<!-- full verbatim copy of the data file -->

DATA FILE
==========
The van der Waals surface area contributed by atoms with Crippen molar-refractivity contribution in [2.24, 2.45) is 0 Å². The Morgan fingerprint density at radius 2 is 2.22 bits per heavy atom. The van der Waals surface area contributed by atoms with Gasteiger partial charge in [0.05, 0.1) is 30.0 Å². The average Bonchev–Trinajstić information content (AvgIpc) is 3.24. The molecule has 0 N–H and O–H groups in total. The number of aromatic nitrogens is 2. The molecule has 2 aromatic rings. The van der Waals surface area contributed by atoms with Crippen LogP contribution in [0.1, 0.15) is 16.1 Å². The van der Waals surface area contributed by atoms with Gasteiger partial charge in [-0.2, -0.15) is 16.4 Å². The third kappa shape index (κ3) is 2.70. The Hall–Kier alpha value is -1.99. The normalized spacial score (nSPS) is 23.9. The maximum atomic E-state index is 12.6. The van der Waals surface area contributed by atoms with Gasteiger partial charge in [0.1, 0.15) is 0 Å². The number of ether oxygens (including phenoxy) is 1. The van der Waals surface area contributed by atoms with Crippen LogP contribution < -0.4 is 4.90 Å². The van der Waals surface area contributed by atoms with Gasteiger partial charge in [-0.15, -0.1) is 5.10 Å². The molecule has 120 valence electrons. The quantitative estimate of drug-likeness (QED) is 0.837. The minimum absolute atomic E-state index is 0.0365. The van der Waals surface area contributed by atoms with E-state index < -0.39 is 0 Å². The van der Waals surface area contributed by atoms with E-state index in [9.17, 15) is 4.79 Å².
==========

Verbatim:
The van der Waals surface area contributed by atoms with Crippen molar-refractivity contribution in [2.24, 2.45) is 0 Å². The Morgan fingerprint density at radius 2 is 2.22 bits per heavy atom. The van der Waals surface area contributed by atoms with Gasteiger partial charge in [0.05, 0.1) is 30.0 Å². The average Bonchev–Trinajstić information content (AvgIpc) is 3.24. The molecule has 0 N–H and O–H groups in total. The number of aromatic nitrogens is 2. The molecule has 2 aromatic rings. The van der Waals surface area contributed by atoms with Crippen LogP contribution in [0.1, 0.15) is 16.1 Å². The van der Waals surface area contributed by atoms with Gasteiger partial charge in [-0.2, -0.15) is 16.4 Å². The third kappa shape index (κ3) is 2.70. The Hall–Kier alpha value is -1.99. The normalized spacial score (nSPS) is 23.9. The maximum atomic E-state index is 12.6. The van der Waals surface area contributed by atoms with Gasteiger partial charge in [0.1, 0.15) is 0 Å². The number of ether oxygens (including phenoxy) is 1. The van der Waals surface area contributed by atoms with Crippen LogP contribution < -0.4 is 4.90 Å². The van der Waals surface area contributed by atoms with Gasteiger partial charge in [-0.15, -0.1) is 5.10 Å². The molecule has 120 valence electrons. The quantitative estimate of drug-likeness (QED) is 0.837. The minimum absolute atomic E-state index is 0.0365. The van der Waals surface area contributed by atoms with E-state index < -0.39 is 0 Å². The van der Waals surface area contributed by atoms with E-state index in [9.17, 15) is 4.79 Å².